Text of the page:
It will likely be of little consequence to his opponent, Democrat Charlie Melancon, but Sen. David Vitter has landed with a thud on Esquire magazine’s list of the “10 Worst Members of Congress,” joining largely on the merits of his family-values hypocrisy the likes of Minnesota Congresswoman Michelle Bachman (crazy), New York Congressman Charlie Rangel (corrupt) and Texas Rep. Joe Barton (corporate panderer).
The magazine writes of Louisiana’s junior senator:
Now, it’s one thing if you’re a whoremonger and make no real pretensions to be anything but. There’s even a kind of Laissez les bon temps rouler integrity to that type of rascal that we may even have to admire a little bit. He is, after all, what he appears to be. Edwin Edwards comes to mind. Remember a few years back when David Duke wrested the Republican nomination for governor of Louisiana to face Democrat Edwards in the general election? All the establishment Republicans panicked about having an actual sheet wearer as their standard-bearer, and so they all lined up behind the colorful Edwards with the slogan: “Vote for the crook. It’s important.” Now, those were the days, way back when slippery characters didn’t pretend to take God’s dictation.
Which brings us to the very special case of David Vitter, who is the worst kind of reprobate to be found in heaven, hell, or Washington. For Vitter is not at all what or who he says he is. A self-described “values conservative,” the public figure of David Vitter that we are all subjected to is a pinched, prissy man who sits in judgment of everyone and won’t shush about Jesus. Just a horrible bore who doesn’t like for sick children to have health insurance, hates family planning, is appalled by gay people and gay marriage and brown people from south of the border and the United Nations, all of which in the Vitter moral universe blur into the same thing: grave threats to the tautly ordered no-fun zone that is David Vitter’s immortal soul.
And, oh, how David Vitter does like to instruct on personal sexual conduct. “Abstinence education is a public-health strategy focused on risk avoidance ... by teaching teenagers that saving sex until marriage and remaining faithful afterwards is the best choice...” says Vitter.
Well, Aristotle and Shakespeare knew where this story was going centuries before any of us were ever born. Because of course David Vitter loves prostitutes. And of course he got caught. And yet he still wears his grotesque mask of righteousness, and Louisiana seems poised to be fooled again by the hypocrite this Election Day. Maybe they should first talk to Mrs. Vitter, who during more innocent times said of Hillary Clinton (and her husband’s manhood), “I’m a lot more like Lorena Bobbitt than Hillary. If he [David] does something like that,” Wendy Vitter said, “I’m walking away with one thing, and it’s not alimony, trust me.”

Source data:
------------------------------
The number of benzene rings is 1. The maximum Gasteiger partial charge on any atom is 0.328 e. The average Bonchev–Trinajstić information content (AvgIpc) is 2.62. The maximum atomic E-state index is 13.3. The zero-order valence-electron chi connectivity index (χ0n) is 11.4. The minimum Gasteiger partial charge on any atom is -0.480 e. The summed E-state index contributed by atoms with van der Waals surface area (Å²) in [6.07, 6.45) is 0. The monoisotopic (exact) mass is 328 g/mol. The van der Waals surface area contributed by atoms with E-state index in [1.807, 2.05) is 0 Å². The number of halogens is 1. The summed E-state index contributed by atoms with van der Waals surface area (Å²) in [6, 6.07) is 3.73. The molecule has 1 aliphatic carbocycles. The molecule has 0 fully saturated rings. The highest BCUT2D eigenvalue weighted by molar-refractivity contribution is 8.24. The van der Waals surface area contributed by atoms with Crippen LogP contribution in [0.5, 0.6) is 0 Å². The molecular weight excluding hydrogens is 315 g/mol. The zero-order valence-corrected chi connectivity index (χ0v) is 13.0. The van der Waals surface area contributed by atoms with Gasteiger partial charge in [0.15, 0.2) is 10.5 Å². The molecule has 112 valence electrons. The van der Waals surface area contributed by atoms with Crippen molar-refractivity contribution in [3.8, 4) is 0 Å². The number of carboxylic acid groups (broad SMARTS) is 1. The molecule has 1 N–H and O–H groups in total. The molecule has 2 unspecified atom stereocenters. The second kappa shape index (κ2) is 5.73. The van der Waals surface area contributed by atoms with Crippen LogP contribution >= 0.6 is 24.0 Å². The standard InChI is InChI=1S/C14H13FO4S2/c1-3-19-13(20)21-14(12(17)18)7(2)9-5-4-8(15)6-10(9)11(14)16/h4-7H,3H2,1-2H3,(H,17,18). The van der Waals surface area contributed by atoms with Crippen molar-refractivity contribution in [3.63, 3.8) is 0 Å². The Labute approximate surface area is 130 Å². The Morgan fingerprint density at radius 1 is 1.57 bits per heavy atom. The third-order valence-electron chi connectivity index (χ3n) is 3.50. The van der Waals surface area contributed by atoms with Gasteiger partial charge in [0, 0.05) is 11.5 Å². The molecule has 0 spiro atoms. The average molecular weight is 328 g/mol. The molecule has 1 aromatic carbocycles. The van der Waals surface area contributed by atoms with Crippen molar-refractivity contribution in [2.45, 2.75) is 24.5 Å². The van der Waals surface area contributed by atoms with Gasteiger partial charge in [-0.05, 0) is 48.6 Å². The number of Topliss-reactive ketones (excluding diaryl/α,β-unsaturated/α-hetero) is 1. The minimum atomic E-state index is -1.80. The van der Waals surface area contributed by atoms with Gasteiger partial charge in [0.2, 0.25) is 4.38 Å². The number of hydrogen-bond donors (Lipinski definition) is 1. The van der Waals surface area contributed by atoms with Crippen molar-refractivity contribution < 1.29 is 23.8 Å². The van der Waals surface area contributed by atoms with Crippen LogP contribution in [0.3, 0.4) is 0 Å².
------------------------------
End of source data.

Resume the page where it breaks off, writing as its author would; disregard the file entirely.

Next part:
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OCT 31 The National Journal posts another story from its visit to NOLA, this one about the struggling Vietnamese shrimpers in the area. The publication has been looking at how the state is recovering from Katrina, nine years later.
OCT 31 The New York Times posts this look at Louisiana politics, and how national issues are forcing out the old-time local politicking. Of course they mention EWE, aptly described as an old-time politician known for "charming one half of the state and mortifying the other."
OCT 31 Here's an AP story on the ABC site about Louisiana's chicken little response to an international medical conference planned in NOLA this weekend. Organizers (who are actual physicians, as opposed to the hand-wringing state officials who issued the edicts) say the orders are "unfortunate" given that a main focus of the meeting was Ebola.
OCT 31 Given the things Bobby Jindal has said and done since he's been governor, it's a pretty safe bet he thinks we're a bunch of dummies. Apparently, he's sure President Obama is one, too. This story on Huff Post quotes Jindal as saying the president - a graduate of Harvard Law - should sue to get his money back. (What should a Brown biology grad who doesn't believe in evolution do?)
OCT 31 Us old folks are used to a two-party system, although most of us aren't sold on its success. But what if that system wasn't in place; what if politics reflected the true level of diversity among voters? That's what an LSU student is dreaming of in this editorial. He sees the two parties' control of our politics as limiting.
OCT 31 And you thought the Senate race was dirty. This post on the Forward Now blog tells the story of a Shreveport mayoral campaign worker who was paid to "infiltrate" and "sabotage" an opponent's campaign. Karma's a beeotch, though, because turns out the guy really liked the "enemy," and now he's supporting her. For real.
OCT 30 The National Journal offers this analysis of Bobby Jindal's willingness to stump in any Senate campaign that's not in Louisiana. Why is that? The Journal asks some GOPers and finds that the answer is one we already know: he's so unpopular here, because he's been so busy running for President, that his support might be "toxic."
OCT 30 Blogger Tom Aswell is still all over the OGB mess - and all by himself, apparently. In this post, he's revealing orders from the Jindal administration to destroy records from the state employee health insurance plan. Those orders (he's heard) have angered the Secretary of State and caused an administration lawyer to quit her job. Wow!
OCT 30 A NOLA lady has alleged she was drugged and raped at a Bywater club that had a clothing-optional policy until recently, and she's now become the victim of a smear campaign, columnist Jarvis DeBerry writes in this post. She chose to reveal her story and her name, and she's being punished for that now, he says.
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